By Phil Hartup - 15 September 17:32

If some gamers want their reviews to be reviews, and others want theirs to be criticism, why don't we accept that the two don't have to be the same thing? 

A game of Dungeons and Dragons. Photo: Will Merydith/Flickr
The evolution of the role-playing game: from table top to video games, and back again
By Phil Hartup - 08 September 18:23

The descendants of role-playing games like Dungeons and Dragons exist in the physical and virtual worlds, and even though they might play very differently, they're still influencing each other.

Titanfall, aka Call of Duty with robots. Image: Respawn Entertainment
Yes, gamers are angry, but why wouldn’t they be when the games industry hates them?
By Phil Hartup - 26 August 15:36

Gone are the days when you just bought a game and then played it. With the pre-orders, rushed productions and all the patches, the relationship between producers and customers is becoming ever more adversarial.  

The entire game is ahistorical anyway, so what’s the problem? Image: Creative Assembly
Why does historical accuracy only matter when a game puts women on the battlefield?
By Phil Hartup - 20 August 12:26

One of the many post-release fixes for Total War: Rome 2, Daughters of Mars, has involved the addition of female soldiers, and a very vocal minority of players are suddenly very concerned with ancient history.

Is all the time in front of that screen time wasted? Photo: Getty
I’ve probably played over 10,000 hours of video games. I could be a concert pianist by now
By Phil Hartup - 18 August 14:31

Escaping into video games is something that people have been doing since video games were first invented. But is it time wasted, or valuable escapism?

A group of warriors in the World of Warcraft. Image: Screenshot
Some of my best friends call me Strawberry: the friendships I made and lost playing World of Warcraft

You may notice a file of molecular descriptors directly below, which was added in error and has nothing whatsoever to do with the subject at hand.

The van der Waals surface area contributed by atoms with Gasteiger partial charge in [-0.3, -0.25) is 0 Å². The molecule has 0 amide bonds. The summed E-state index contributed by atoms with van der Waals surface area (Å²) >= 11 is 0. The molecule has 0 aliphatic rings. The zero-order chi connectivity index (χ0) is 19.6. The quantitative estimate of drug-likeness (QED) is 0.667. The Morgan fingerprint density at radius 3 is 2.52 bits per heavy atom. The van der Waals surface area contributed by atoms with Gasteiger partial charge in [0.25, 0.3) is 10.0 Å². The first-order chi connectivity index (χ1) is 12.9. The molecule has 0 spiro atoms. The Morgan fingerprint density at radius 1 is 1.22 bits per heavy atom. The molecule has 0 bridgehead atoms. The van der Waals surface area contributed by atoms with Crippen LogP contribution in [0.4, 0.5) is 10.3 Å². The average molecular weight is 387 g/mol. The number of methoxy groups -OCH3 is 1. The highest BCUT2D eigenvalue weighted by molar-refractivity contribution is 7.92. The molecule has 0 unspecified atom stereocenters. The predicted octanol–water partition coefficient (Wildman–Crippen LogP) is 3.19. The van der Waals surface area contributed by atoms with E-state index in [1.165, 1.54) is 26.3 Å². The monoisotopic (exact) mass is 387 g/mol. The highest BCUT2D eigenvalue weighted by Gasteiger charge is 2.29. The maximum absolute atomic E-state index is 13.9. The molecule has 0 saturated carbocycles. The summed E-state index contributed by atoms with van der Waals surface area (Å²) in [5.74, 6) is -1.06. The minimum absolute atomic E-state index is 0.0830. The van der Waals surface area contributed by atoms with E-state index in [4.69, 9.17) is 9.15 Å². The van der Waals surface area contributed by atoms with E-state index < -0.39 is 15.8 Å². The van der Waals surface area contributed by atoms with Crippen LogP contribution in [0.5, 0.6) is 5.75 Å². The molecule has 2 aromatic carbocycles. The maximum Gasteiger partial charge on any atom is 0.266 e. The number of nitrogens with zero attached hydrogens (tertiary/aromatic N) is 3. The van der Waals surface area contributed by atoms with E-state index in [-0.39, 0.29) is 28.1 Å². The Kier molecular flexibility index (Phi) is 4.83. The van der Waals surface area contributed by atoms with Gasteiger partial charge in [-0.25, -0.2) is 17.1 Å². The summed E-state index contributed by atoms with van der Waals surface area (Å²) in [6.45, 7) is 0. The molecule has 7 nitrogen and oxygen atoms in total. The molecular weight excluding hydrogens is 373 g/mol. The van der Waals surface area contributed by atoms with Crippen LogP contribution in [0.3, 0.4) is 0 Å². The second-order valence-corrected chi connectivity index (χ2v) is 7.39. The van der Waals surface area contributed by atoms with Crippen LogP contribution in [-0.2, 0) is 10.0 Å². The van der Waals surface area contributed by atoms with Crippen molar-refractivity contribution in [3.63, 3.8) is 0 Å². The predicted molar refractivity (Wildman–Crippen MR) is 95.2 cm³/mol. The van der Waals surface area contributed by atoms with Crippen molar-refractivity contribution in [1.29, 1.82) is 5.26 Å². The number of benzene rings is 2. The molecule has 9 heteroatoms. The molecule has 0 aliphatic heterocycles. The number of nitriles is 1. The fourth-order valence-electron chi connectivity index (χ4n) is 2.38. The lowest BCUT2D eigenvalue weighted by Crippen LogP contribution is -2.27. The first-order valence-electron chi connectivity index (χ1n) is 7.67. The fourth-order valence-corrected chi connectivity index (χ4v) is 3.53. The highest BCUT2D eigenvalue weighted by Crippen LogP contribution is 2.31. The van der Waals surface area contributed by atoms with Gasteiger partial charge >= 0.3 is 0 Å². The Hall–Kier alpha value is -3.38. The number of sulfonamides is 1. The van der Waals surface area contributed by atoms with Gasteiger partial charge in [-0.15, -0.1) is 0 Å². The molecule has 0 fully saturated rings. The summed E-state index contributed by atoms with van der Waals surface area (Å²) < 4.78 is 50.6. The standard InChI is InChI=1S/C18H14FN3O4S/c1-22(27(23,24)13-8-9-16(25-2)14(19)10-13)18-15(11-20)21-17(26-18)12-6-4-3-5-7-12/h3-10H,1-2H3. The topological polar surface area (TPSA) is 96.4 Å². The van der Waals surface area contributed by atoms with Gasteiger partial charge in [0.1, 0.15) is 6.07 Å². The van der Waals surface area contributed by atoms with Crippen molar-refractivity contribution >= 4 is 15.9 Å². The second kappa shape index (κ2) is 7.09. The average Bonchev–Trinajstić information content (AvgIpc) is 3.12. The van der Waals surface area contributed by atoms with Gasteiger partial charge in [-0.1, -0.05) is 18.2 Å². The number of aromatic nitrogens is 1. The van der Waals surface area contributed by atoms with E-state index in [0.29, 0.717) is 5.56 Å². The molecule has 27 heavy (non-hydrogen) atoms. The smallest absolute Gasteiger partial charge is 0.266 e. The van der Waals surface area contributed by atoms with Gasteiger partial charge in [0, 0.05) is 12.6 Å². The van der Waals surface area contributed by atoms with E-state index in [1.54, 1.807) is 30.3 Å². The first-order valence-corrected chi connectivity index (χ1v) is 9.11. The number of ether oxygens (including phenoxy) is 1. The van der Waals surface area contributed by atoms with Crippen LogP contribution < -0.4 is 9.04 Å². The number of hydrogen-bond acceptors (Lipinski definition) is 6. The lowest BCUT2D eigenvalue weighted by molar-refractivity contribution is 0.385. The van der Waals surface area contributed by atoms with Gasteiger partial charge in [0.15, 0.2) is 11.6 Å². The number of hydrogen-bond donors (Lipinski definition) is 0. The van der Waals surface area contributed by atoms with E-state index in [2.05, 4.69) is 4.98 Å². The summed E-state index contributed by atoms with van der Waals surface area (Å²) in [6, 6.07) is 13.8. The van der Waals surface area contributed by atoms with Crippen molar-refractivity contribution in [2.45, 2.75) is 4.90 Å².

By Willard Foxton - 04 August 10:02

What began as an addictive game soon became more than that – and it was the friendships, not the quests, that kept players coming back for more.

Have you experienced the Tetris Effect? Photo: Sally Mahoney on Flickr via Creative Commons
How gaming behaviour can spill over into real life
By Mark Griffiths - 01 August 11:32

These phenomena tend to occur when video game players become so immersed in their gaming that, when they stop playing, they sometimes transfer some of their virtual gaming experiences to the real world.

A screenshot of the main character of Grant Theft Auto V hiding behind a police car during a shootout. Image: Rockstar
Cops and robbers: how the police became our new favourite video game villains
By Phil Hartup - 21 July 17:34

The breakdown of trust between the public and the police has been reflected by how comfortable we are killing them in games.

Planetoids in Minecraft, by Mike Prosser. Image via Flickr/Creative Commons
Why indie gaming’s obsession with moneymaking hurts us all
By Simon Parkin - 14 July 8:30

The dominant story of this video game-making generation is the one about the struggling artist who made a breakout hit and never needed to work again, and that’s limiting the kind of games that are getting made.

A still from Hearthstone: Curse of Naxxramas.
Why can’t women compete against men at video games? Sexism, that’s why
By Phil Hartup - 11 July 16:16

The International e-Sports Federation has reversed their men-only policy in favour of one competition for women, and one for everyone else including women. What kind of message does that send?

Still from video game Half Life. Photo: Flickr/Adam Messinger
The problem of the modern first-person shooter in video games
By Phil Hartup - 07 July 15:20

As the first-person shooter has evolved to be bloated in terms of costs and production requirements, its game play mechanics have atrophied over the years.

Spintires is less about how thinks look, and more about how they respond to the player.
Spintires: a deceptively simple game that turns mud, logs and trucks into an addictive narrative
By Phil Hartup - 19 June 15:42

In this game, driving between two points on the map in order to transport some logs becomes a gruelling, fascinating expedition.

Lara Croft in Rise of the Tomb Raider. Image Square Enix
By taking on mental health issues, the likes of Tomb Raider show that video games are maturing
By Phil Hartup - 13 June 13:02

Tackling ideas of sanity, darkness and fear is a welcome effort to move away from the violent and emotionally withdrawn stereotype of a video game hero.

A still from Spec Ops: The Line.
Why is it so appealing to play as a terrorist in video games?
By Phil Hartup - 06 June 16:10

In real life, we abhor terrorism and everything associated with it. So why do so many games manage to convince us that playing at it is fun?

A screenshot from Watch_Dogs, with the protagonist hacking a control panel to electrocute an enemy. Image: Ubisoft
Hack-’em-up Watch_Dogs isn’t as clever as it thinks it is
By Phil Hartup - 29 May 16:00

Ubisoft's much-hyped Watch_Dogs isn't about shooting people - instead, it's all about hacking the world around you to control the city and trip up enemies. Yet this ambitous premise falls flat.